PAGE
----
An old and battered shower can really affect your day; whether you just need that quick pressure spritz in the morning to wake you up from work or a long, massaging soak in the evening to relax, a shower that’s had its time just can’t give you what you need. If you think you need a new shower, but don’t know where to start, then we’re here to tell you that installing a new shower is actually much easier than you think!
Electric showers use a heating element, similar to what you’d get in a kettle, to heat cold water as it passes through the shower box.
Flush water through the pipes to drain them of debris and grime. Then turn off the water and make sure the entire area is completely dry.
Drill holes for the water and electric cable, if you do not already have holes from a previous electric shower.
Place the shower box over where you plan to install it and mark the fixing holes with a pencil.
Feed the water and electrical pipes through the back panel and then screw on the panel.
Connect the inlet pipe to the shower unit using a pipe wrench to tighten the compression fitting.
Connect the live and neutral cores to the terminal load, and the earth core to the earth terminal. If you're not skilled with electrics, you'll want to call an electrician in at this stage, as working with wires around waterpipes can come with risks.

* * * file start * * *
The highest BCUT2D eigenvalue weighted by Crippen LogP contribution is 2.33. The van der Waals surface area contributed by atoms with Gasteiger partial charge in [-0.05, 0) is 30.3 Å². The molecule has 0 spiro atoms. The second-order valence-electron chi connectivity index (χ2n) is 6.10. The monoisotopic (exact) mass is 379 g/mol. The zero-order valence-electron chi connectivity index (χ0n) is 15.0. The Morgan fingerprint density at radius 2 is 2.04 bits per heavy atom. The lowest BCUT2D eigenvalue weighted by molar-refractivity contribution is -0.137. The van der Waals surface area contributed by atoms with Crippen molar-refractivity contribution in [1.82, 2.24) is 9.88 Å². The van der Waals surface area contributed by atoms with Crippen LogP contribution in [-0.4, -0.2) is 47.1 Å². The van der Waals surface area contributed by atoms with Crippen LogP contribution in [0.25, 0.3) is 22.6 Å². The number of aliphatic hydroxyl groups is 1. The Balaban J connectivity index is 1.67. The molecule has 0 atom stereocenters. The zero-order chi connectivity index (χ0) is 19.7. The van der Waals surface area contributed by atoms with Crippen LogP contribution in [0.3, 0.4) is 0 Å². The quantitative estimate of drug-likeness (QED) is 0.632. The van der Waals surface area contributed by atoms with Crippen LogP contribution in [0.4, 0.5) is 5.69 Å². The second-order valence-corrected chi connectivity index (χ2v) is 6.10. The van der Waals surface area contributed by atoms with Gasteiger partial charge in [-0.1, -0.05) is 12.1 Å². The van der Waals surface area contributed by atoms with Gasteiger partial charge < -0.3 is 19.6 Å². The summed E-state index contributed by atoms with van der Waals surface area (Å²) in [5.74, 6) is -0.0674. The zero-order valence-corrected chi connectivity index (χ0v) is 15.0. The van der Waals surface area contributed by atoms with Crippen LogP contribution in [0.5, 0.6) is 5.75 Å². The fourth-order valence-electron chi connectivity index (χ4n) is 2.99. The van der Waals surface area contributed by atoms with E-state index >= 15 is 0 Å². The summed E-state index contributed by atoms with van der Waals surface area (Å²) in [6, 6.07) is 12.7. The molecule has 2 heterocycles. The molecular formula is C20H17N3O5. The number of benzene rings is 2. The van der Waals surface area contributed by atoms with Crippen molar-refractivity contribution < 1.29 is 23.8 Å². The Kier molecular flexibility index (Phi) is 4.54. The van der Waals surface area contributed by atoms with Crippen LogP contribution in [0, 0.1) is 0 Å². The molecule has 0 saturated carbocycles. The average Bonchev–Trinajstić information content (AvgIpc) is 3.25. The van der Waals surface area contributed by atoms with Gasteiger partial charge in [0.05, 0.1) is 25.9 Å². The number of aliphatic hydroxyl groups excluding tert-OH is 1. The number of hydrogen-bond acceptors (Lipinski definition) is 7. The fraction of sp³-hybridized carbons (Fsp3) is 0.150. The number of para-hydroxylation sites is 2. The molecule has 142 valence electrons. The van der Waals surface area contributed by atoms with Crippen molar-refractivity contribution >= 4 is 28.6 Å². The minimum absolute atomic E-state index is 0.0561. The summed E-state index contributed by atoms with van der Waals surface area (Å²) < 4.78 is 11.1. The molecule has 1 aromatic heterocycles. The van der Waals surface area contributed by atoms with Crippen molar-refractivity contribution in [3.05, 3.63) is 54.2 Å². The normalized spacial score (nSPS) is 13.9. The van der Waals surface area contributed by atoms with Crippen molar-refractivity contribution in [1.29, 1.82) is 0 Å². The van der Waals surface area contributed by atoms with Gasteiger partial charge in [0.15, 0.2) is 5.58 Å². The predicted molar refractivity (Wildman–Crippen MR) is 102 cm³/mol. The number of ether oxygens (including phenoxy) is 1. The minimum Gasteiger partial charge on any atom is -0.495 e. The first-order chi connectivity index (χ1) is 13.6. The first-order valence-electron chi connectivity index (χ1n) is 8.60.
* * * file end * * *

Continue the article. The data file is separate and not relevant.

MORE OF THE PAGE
Fit the shower cover and ensure that the rubber seal is lined up correctly, otherwise, you’ll risk water leaking into your shower box.
Fit the rail, ensuring it is no less than 25mm from the spillover level, again to stop the risk of water leakage.
Screw one end of the hose to the showerhead and the other into the shower unit.
The second most common kind of shower is a Valve and Rail Mixer Shower - ideal for anyone who wants to keep the traditional feeling in their bathroom, but doesn’t want to compromise on modern comforts and technology.
First, flush out and drain the pipes, and then turn off the water
If your pipes are not already the correct length, use a pipe slice to cut them down to the correct size for your shower tap. You’ll be able to find this in your manufacturer’s manual.
Mark the holes for the wallplates and attach them to the wall using a tile drill bit to protect your bathroom’s ceramic tiles.
Seal off the plates
Slide the olives over the pipes and screw on using a fixing bridge spanner.
Screw on the pipe collars
Attach the mixer bar and seal around the edges.
Attach the riser rail, ensuring it is no less than 25mm from the spillover level to avoid the risk of water leakage.
Attach the shower hose to the mixer bar and the showerhead
To make things a whole lot quicker, easier, and cheaper for yourself, consider picking up a complete shower fitting set. They'll include all the necessary components, as well as specific instructions for that model's installation.
If you're looking to revamp your whole bathroom so you can wash and relax in true style, check out our guides on refitting taps, bathroom lighting zones, as well as the breakdown on what you'll need to know before getting started.